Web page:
Good and Bad Debt: Understanding the Difference

by Sean Bryant on August 8, 2015

Many of us consider taking out credit for a variety of things – family homes, advanced education, a new family car. But while some of us know the difference between good and bad debt and wouldn’t even consider taking out credit for a bad debt, there will be others who will take out the credit for such a bad debt, such as holidays or the latest gadget or must have fashion item.

Research recently undertaken by the payday loan provider Wonga SA have shown that many people do not know the difference between the two and just how or why taking out bad debts could affect them. Financial literacy is a big issue and something everyone should have – it is important to be educated about financial matters but survey results show that not everyone is as educated as they should be.

Are you able to distinguish between the two? Have you ever taken out credit for something that would be considered a bad debt as you didn’t have the available funds otherwise at the time? The easy way to work out the difference between the two is to work out whether it will give you short term pleasure. If it will only make you happy in the short term and instead you will be left with memories instead of something physical, that should be considered a bad debt. After the original pleasure of the item or trip, there isn’t something physical to show for it which you can say in years time was worth it.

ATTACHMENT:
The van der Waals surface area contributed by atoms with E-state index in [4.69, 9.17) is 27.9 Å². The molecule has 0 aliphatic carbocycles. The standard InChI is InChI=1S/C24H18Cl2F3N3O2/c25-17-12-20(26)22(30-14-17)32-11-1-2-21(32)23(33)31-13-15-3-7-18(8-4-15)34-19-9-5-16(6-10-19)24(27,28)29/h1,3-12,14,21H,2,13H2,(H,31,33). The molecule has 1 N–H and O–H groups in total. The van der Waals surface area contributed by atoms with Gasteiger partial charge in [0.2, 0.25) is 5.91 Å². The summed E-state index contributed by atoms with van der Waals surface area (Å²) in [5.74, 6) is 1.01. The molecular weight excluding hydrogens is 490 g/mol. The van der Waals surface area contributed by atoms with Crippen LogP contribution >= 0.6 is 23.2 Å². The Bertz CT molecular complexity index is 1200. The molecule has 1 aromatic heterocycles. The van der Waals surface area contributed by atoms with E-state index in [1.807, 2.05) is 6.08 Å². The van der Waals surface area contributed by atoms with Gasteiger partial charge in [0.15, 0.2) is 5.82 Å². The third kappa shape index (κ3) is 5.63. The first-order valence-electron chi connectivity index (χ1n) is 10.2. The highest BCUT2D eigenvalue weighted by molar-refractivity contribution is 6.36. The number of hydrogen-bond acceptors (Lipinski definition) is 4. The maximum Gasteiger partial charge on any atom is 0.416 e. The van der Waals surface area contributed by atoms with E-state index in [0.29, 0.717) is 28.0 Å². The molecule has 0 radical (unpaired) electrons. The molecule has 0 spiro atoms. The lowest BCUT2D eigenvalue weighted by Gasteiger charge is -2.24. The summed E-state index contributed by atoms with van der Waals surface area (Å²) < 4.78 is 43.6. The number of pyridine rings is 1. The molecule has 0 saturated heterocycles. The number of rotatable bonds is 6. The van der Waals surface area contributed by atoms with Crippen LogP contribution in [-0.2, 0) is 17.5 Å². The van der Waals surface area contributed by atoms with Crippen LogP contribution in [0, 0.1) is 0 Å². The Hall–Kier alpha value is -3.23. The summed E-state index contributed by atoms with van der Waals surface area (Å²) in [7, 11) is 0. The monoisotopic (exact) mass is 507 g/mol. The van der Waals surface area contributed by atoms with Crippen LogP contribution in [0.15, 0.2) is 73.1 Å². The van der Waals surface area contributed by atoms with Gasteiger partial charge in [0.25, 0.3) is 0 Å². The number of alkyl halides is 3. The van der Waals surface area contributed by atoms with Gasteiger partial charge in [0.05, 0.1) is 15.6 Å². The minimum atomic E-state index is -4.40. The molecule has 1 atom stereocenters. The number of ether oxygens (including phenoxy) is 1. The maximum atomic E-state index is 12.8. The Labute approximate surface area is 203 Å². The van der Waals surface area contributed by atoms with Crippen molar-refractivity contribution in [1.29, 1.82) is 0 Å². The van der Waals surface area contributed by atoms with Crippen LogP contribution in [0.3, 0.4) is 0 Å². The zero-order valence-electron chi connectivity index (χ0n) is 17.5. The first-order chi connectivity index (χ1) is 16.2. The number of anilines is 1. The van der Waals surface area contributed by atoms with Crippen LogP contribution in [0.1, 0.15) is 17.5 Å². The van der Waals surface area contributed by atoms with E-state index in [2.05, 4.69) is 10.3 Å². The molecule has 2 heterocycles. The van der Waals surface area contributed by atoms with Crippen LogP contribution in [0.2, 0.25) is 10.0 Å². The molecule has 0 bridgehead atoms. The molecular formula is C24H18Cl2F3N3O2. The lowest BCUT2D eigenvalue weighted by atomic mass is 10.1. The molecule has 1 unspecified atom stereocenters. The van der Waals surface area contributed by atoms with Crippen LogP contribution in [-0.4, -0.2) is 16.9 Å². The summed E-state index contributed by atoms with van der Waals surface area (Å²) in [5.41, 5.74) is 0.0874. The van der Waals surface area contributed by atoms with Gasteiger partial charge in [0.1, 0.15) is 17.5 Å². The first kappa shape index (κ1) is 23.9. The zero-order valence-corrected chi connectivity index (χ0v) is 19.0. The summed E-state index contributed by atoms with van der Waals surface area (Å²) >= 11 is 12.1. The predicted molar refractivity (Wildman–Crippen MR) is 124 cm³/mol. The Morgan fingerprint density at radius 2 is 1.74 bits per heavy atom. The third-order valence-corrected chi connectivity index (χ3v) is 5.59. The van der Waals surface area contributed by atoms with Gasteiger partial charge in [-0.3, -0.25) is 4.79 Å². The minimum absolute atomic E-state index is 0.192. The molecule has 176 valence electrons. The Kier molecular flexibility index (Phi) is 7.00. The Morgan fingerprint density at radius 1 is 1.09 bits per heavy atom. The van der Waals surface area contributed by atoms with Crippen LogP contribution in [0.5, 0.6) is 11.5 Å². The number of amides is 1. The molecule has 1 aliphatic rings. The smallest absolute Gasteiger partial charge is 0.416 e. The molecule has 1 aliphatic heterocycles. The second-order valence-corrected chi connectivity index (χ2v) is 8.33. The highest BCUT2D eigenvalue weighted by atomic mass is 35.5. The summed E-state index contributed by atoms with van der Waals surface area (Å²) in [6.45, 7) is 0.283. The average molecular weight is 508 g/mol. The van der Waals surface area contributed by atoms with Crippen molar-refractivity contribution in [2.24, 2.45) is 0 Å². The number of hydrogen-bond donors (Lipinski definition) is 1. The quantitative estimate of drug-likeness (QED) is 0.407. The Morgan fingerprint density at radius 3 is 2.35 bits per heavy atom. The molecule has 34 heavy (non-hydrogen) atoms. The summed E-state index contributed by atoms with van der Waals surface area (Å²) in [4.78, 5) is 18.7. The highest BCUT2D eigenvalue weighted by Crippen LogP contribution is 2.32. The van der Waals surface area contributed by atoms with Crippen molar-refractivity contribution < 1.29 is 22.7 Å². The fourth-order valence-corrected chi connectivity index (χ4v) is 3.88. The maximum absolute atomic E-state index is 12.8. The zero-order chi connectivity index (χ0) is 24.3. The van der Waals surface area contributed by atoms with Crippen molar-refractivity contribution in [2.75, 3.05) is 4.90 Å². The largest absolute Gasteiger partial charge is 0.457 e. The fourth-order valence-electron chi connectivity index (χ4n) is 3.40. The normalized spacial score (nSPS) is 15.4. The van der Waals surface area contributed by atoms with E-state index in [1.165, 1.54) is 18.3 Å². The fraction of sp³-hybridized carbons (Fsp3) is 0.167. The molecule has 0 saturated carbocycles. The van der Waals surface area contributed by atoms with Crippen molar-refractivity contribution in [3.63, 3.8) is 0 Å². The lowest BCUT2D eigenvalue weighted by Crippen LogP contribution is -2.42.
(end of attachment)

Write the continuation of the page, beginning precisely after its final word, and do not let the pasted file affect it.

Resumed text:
Also Read: Why Failing Isn’t Such a Bad Thing

A good debt is something like a house or university education – something you can look back on in years to come and know that it has given you years of pleasure, whether its from raising your children in your very own family home or getting the career of your dreams thanks to taking your education further.

The important things to consider when thinking about taking out credit is what it is for, whether it is for short term or long term. Can you afford it? Have you got the available funds ready to pay back the credit agreement as and when required? What will it cost you overall? Are the interest rates affordable alongside paying back the original credit agreement. If you cannot find a positive answer for these then the best thing to do is to avoid taking out the debt altogether.

While over 80% would take out good debt for a house and over 50% would for further education, a shocking 5% would borrow for a vacation and 4.5% for things such as the latest gadgets or fashion – with people like the Duchess of Cambridge causing clothing items to sell out as soon as she wears them, fashion is a big money maker and plenty of people wouldn’t think twice about using credit to get the item they want.

Knowing the difference between good and bad debt and becoming totally financially literate is something we should all aspire to, it is important in this credit let world.

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Sean Bryant

Sean Bryant created in 2011 to help pass along his knowledge of finance and economics to others. After graduating from the University of Iowa with a degree in economics he worked as a construction superintendent before jumping into the world of finance. Sean has worked on the trade desk for a commodities brokerage firm, he was a project manager for an investment research company and was a CDO analyst at a big bank. That being said he brings a good understanding of the finance field to the One Smart Dollar community. When not working Sean and his wife are avid world travelers. He enjoys spending time with his two kids and dog Charlie.

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